Sweet Spot

Mules are the infertile offspring of horse and donkey parents. Known for their hybrid vigor, calm disposition and wicked smarts, Chief our resident mule, is someone I listen to with rapt attention. He is perplexed by the human interest in sexual orientation. Labels paradoxically help us define diversity, but then confine the infinite spectrum of possibilities into…a label. Chief uses his sharp instincts to size up the kindness~trust factor in a person. He never labels, nor do the other equines. Geronimo, an animistic Navajo pony, thinks dogmatic religious narratives defining the expansive divine are crude. He senses for a tender, curious heart to determine whether someone is of interest to him. Traveler, a mixed-breed mustang, could give a fig about hide color, ethnicity or race. A Radiating sweet energy is how he accesses friend or foe.

Imagine all the people sharing all the world. John Lennon. Chief thinks this almost perfect song should include those not categorized as people. If people could only learn the gentle nose nudge technique (widely used in equine circles), combined with close-eyed dozing and an occasional nip if the object of your adoration crosses a boundary you didn’t want crossed; a new world could emerge. Very simple stuff. No heady distractions, pounding the pulpit or taking things personally. Of course, all people would have to adhere to these courtesies. Therein is the rub. But imagine….

In his previous life, Chief worked for an outfitter packing out dead elk from the backcountry. He enjoyed having a job, but walking along a scenic trail with a live human aboard would have been more civilized. He is not a prissy sort, but having a sentimental vein running through his gentle heart, the elk-slung-on-back routine was less than desirable. He was a “dumb beast of burden” and albeit a skilled elk hauler, his present employment as my respected counselor is preferable.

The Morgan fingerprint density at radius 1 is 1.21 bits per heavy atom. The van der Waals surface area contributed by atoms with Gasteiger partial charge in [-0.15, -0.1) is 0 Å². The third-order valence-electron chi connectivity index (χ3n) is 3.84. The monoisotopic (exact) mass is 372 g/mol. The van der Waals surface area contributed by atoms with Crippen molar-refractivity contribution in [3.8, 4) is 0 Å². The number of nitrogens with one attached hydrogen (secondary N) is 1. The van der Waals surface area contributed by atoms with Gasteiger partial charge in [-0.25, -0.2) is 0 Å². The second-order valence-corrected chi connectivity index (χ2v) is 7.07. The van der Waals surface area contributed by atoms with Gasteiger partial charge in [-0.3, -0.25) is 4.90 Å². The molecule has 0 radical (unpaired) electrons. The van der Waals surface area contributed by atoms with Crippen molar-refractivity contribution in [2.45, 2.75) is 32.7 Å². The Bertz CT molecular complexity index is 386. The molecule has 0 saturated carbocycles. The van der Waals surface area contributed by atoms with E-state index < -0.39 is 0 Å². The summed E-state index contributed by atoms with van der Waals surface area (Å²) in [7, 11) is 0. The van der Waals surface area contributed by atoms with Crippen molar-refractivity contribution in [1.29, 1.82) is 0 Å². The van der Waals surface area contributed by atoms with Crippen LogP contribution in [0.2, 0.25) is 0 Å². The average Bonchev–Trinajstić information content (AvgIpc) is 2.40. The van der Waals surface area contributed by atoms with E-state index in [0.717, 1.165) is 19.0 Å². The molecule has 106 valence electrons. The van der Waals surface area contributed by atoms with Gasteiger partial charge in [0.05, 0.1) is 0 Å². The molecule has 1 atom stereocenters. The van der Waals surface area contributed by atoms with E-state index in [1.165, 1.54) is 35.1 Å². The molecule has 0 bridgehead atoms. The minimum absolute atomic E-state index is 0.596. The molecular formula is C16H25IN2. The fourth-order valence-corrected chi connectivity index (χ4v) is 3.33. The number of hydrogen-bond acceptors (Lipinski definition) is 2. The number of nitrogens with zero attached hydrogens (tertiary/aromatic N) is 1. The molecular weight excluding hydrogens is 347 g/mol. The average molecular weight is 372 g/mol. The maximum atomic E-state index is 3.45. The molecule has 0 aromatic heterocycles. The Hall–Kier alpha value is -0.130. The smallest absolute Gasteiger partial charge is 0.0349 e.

Chief prefers dancing over hauling dead elk

Geronimo and his mom, along with scores of other mares and foals were gathered up in drought conditions on their home reservation. The Navajo had tried to sell the horses, $50/head, to those with inclinations towards wild ponies, but government bureaucracy put a halt to such a sensible idea. Instead the moms were disposed of and their terrified babies delivered to rescue facilities in Colorado. Because of this, Geronimo has a propensity to form attachments to anyone with a need-to-mother complex. His supple nose noodles into hair, hats and shirts, in search of foundational love. This endearing trait gave him the unfortunate reputation of being a “biter” at his rescue facility. Nothing could be further from the truth.

Wild Navajo boy

Traveler found his redemption in cowboy Jim after a horrific beginning. Jim saw his sad plight; overweight, frightened and penned into a tight, dark corner. Plunking down too much money for the broken horse, Jim introduced him to a world of love and respect. Traveler still has a worried eye and the repetitive head toss of chronic anxiety but this habitual tic is much like my own quirky need to giggle inappropriately. He is very handsome and when his muscular neck is arcing and flexing, he is a stunning specimen of wild beauty. A “lazy neurotic” certainly does not describe his showy flamboyance of today.

Handsome Traveler

They all concur: Get on with the business of a messy life with humans and hope you end up with a nice one. Never stop the spontaneous urge to buck and flatulate with joy. Slow down and stay in the neutral sweet spot. Label no one, no thing; it dumbs down the potential of everyone, everything. And, Imagine all the beings sharing all the world.

If you have any thoughts or comments, let me know!

4 + 3 = ?

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